5. A display apparatus as claimed in claim 3, characterized in that the amplifier (AMP) is adjustable, and in that the display apparatus further comprises a test signal generator (TSG) for generating a test signal (TS) during a test period (TP), and a control circuit (CC) for controlling the adjustable amplifier (AMP) to obtain a minimal measured beam current (IT), measured during the test period (TP) in response to the test signal (TS).

6. A display apparatus as claimed in claim 4 characterized in that the display apparatus further comprises a deflection circuit (DC) for deflecting the electron beam (EB) in frames of lines, wherein line flyback periods occur in-between the lines, and frame flyback periods occur in-between successive frames, the test period (TP) occurring during the frame and/or the line flyback periods.

7. A display apparatus as claimed in claim 1, characterized in that the display apparatus comprises a plurality of electron guns for generating a plurality of electron beams (EB1, EB2, EB3, EB4), the plurality of electron guns being arranged to direct the plurality of electron beams (EB1, EB2, EB3, EB4) to substantially non-overlapping display areas (A1, A2, A3, A4), the drive circuit (DR) being adapted for supplying a plurality of drive signals (VD1, VD2, VD3, VD4) to first electrodes (CA1, CA2, CA3, CA4) and/or second electrodes (G1A1, G1A2, G1A3, G1A4) of the plurality of electron guns so as to modulate an intensity of the plurality of electron beams (EB1, EB2, EB3, EB4), the beam current measurement circuit (BMC) being adapted for measuring measured beam currents (IT1, IT2, IT3, IT4) flowing in the first electrodes (CA1, CA2, CA3, CA4) in response to the plurality of electron beams (EB1, EB2, EB3, EB4), and the compensation circuit (COM) being adapted for supplying a plurality of compensation currents (ICO1, ICO2, ICO3, ICO4), each one of the plurality of compensation currents (ICO1, ICO2, ICO3, ICO4) being supplied to an associated one of the first electrodes (CA1, CA2, CA3, CA4) to compensate for the capacitive current (IC1, IC2, IC3, IC4) through the capacitance (CIN1, CIN2, CIN3, CIN4) between the associated one of the first electrodes (CA1, CA2, CA3, CA4) and its associated second electrode (G1A1, G1A2, G1A3, G1A4).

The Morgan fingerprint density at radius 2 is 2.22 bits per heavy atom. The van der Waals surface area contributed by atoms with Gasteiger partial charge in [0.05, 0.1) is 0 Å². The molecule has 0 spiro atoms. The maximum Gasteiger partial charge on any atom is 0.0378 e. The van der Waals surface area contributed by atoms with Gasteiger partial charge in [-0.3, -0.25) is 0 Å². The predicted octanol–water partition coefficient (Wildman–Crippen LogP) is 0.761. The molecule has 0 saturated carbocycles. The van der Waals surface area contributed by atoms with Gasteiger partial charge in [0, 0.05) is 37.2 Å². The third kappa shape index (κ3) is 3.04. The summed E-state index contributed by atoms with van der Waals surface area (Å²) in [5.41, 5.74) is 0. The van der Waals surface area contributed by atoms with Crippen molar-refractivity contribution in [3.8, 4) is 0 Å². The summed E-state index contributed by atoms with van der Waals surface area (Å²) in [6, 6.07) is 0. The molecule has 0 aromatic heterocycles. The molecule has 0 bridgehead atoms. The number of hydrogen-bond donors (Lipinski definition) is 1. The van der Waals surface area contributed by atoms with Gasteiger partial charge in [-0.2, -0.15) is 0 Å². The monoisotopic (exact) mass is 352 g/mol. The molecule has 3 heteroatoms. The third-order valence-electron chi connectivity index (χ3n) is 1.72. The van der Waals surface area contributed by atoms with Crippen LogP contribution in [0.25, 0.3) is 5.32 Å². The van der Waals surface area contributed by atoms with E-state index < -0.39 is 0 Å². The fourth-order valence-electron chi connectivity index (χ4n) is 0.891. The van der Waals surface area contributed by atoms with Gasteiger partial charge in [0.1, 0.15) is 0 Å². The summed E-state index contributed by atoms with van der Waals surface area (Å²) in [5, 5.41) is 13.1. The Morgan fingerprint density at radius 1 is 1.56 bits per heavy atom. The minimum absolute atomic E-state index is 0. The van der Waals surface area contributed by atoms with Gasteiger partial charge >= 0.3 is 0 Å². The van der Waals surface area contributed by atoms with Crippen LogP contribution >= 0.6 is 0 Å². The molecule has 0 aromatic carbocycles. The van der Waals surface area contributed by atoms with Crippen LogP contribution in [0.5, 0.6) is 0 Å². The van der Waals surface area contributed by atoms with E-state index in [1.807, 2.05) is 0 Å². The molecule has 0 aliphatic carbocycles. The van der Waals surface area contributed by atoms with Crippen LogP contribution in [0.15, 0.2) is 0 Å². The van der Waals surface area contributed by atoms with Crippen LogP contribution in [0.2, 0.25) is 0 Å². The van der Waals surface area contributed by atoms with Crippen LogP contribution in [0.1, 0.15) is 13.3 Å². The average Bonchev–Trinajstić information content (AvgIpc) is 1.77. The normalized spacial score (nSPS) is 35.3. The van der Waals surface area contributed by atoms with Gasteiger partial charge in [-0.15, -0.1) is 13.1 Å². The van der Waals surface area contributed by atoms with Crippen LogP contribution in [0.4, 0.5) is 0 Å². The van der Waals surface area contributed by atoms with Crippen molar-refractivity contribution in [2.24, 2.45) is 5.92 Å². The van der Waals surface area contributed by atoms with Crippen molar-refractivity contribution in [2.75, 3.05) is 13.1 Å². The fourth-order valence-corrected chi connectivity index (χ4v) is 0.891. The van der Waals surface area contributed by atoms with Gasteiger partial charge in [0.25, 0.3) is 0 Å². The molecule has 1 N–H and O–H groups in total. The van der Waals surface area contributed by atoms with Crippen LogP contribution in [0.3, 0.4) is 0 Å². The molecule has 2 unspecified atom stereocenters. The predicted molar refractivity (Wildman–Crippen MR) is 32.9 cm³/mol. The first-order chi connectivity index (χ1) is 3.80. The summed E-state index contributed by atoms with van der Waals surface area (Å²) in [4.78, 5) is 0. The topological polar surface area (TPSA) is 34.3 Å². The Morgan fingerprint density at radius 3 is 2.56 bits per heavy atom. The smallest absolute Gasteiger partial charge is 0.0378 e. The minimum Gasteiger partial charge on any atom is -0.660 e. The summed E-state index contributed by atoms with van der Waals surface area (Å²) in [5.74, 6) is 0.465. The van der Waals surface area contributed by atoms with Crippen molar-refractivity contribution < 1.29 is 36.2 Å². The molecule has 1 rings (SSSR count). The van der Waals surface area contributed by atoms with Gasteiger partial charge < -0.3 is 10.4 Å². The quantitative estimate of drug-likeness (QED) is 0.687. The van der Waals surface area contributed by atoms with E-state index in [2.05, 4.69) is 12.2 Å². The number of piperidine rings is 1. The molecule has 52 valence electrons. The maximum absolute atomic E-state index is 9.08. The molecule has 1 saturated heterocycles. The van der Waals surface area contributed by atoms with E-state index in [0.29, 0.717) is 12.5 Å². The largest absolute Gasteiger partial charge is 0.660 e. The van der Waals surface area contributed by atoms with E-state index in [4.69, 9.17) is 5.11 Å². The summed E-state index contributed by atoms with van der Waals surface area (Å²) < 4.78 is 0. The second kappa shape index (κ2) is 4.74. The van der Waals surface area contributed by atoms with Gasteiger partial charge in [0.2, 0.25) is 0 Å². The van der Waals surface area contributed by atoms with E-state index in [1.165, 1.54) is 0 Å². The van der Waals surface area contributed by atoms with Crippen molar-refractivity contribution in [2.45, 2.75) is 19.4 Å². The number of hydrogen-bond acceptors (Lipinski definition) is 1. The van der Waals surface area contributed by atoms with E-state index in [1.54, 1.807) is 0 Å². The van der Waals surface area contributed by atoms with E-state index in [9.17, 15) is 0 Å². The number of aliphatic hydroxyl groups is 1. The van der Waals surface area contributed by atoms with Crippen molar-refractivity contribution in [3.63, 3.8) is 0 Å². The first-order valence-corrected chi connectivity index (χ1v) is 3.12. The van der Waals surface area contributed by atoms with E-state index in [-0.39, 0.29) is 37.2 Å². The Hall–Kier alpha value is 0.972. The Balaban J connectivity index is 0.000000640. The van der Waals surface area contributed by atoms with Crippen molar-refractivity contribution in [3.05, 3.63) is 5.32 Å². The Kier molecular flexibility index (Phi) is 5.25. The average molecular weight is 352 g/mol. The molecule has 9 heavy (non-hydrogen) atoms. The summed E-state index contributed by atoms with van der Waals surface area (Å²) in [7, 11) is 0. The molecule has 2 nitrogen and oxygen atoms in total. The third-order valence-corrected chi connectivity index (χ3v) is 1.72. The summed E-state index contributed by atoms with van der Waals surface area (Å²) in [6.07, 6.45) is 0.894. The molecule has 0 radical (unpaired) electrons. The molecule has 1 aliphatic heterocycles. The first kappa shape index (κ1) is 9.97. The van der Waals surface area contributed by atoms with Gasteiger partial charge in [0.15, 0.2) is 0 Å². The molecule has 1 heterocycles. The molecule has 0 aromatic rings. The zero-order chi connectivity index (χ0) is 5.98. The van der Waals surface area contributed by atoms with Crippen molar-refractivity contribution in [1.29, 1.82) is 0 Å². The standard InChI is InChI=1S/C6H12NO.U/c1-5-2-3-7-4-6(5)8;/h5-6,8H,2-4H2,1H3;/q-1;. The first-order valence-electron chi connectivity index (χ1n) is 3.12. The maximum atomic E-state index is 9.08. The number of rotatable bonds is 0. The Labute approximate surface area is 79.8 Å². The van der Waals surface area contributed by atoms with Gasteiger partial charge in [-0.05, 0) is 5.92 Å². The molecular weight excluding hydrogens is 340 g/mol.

8. A display apparatus as claimed in claim 1, characterized in that the drive circuit (DR) comprises a current to voltage converter (IU) for converting the measured beam current (IT) into a measured voltage (VC), and a subtractor (ADD) for subtracting the measured voltage (VC) from an input signal (VI) to supply an error voltage (UE) to the drive circuit (DR) to obtain the drive signal (VD).

9. A beam current measurement circuit as claimed in claim 1.

10. A method of measuring a beam current in a display apparatus comprising an electron gun comprising at least a first electrode (CA) and a second electrode (G1), the method comprising supplying (DR) a drive signal (VD) to the first electrode (CA) and/or the second electrode (G1) to modulate an intensity of an electron beam (EB) originating from the first electrode (CA), measuring (BMC) a measured beam current (IT) representing a beam current (IB) flowing in the first electrode (CA), and supplying (COM) a compensation current (ICO) to the first electrode (CA) to compensate for a capacitive current (IC) through a capacitance (CIN) between the first electrode (CA) and the second electrode (G1).

Description:

The invention relates to a display apparatus, a beam current measurement circuit, and a method of measuring a beam current.